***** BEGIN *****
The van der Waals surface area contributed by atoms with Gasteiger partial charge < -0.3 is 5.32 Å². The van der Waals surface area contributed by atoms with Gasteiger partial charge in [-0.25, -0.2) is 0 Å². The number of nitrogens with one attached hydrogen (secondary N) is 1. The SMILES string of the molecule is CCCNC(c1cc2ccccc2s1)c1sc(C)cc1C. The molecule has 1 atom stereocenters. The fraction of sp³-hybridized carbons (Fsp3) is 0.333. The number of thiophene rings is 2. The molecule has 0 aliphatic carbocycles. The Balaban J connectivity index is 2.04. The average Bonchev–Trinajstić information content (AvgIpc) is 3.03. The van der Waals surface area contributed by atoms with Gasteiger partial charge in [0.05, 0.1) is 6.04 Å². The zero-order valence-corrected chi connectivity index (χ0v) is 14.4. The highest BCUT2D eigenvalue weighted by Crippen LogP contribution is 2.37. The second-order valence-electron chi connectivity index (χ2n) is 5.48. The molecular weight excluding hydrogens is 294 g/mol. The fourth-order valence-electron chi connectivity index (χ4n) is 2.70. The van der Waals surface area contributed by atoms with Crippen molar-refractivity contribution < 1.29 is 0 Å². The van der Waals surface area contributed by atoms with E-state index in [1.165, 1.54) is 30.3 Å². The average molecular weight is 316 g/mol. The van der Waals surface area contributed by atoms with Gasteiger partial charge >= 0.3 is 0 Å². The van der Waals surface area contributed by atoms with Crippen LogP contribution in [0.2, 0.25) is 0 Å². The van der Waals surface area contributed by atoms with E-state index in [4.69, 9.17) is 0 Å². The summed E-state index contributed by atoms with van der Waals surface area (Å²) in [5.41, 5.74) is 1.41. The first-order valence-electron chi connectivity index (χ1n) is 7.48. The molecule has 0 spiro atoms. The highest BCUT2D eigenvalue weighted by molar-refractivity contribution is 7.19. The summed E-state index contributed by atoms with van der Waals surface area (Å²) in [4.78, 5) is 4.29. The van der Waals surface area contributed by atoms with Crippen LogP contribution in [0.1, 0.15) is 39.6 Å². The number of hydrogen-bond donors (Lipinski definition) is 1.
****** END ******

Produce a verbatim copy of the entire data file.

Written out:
The van der Waals surface area contributed by atoms with Gasteiger partial charge < -0.3 is 5.32 Å². The van der Waals surface area contributed by atoms with Gasteiger partial charge in [-0.25, -0.2) is 0 Å². The number of nitrogens with one attached hydrogen (secondary N) is 1. The SMILES string of the molecule is CCCNC(c1cc2ccccc2s1)c1sc(C)cc1C. The molecule has 1 atom stereocenters. The fraction of sp³-hybridized carbons (Fsp3) is 0.333. The number of thiophene rings is 2. The molecule has 0 aliphatic carbocycles. The Balaban J connectivity index is 2.04. The average Bonchev–Trinajstić information content (AvgIpc) is 3.03. The van der Waals surface area contributed by atoms with Gasteiger partial charge in [0.05, 0.1) is 6.04 Å². The zero-order valence-corrected chi connectivity index (χ0v) is 14.4. The highest BCUT2D eigenvalue weighted by Crippen LogP contribution is 2.37. The second-order valence-electron chi connectivity index (χ2n) is 5.48. The molecular weight excluding hydrogens is 294 g/mol. The fourth-order valence-electron chi connectivity index (χ4n) is 2.70. The van der Waals surface area contributed by atoms with Crippen molar-refractivity contribution < 1.29 is 0 Å². The van der Waals surface area contributed by atoms with E-state index in [1.165, 1.54) is 30.3 Å². The average molecular weight is 316 g/mol. The van der Waals surface area contributed by atoms with Gasteiger partial charge >= 0.3 is 0 Å². The van der Waals surface area contributed by atoms with Crippen LogP contribution in [0.2, 0.25) is 0 Å². The van der Waals surface area contributed by atoms with E-state index in [4.69, 9.17) is 0 Å². The summed E-state index contributed by atoms with van der Waals surface area (Å²) in [5.41, 5.74) is 1.41. The first-order valence-electron chi connectivity index (χ1n) is 7.48. The molecule has 0 spiro atoms. The highest BCUT2D eigenvalue weighted by molar-refractivity contribution is 7.19. The summed E-state index contributed by atoms with van der Waals surface area (Å²) in [4.78, 5) is 4.29. The van der Waals surface area contributed by atoms with Crippen LogP contribution in [0.1, 0.15) is 39.6 Å². The number of hydrogen-bond donors (Lipinski definition) is 1.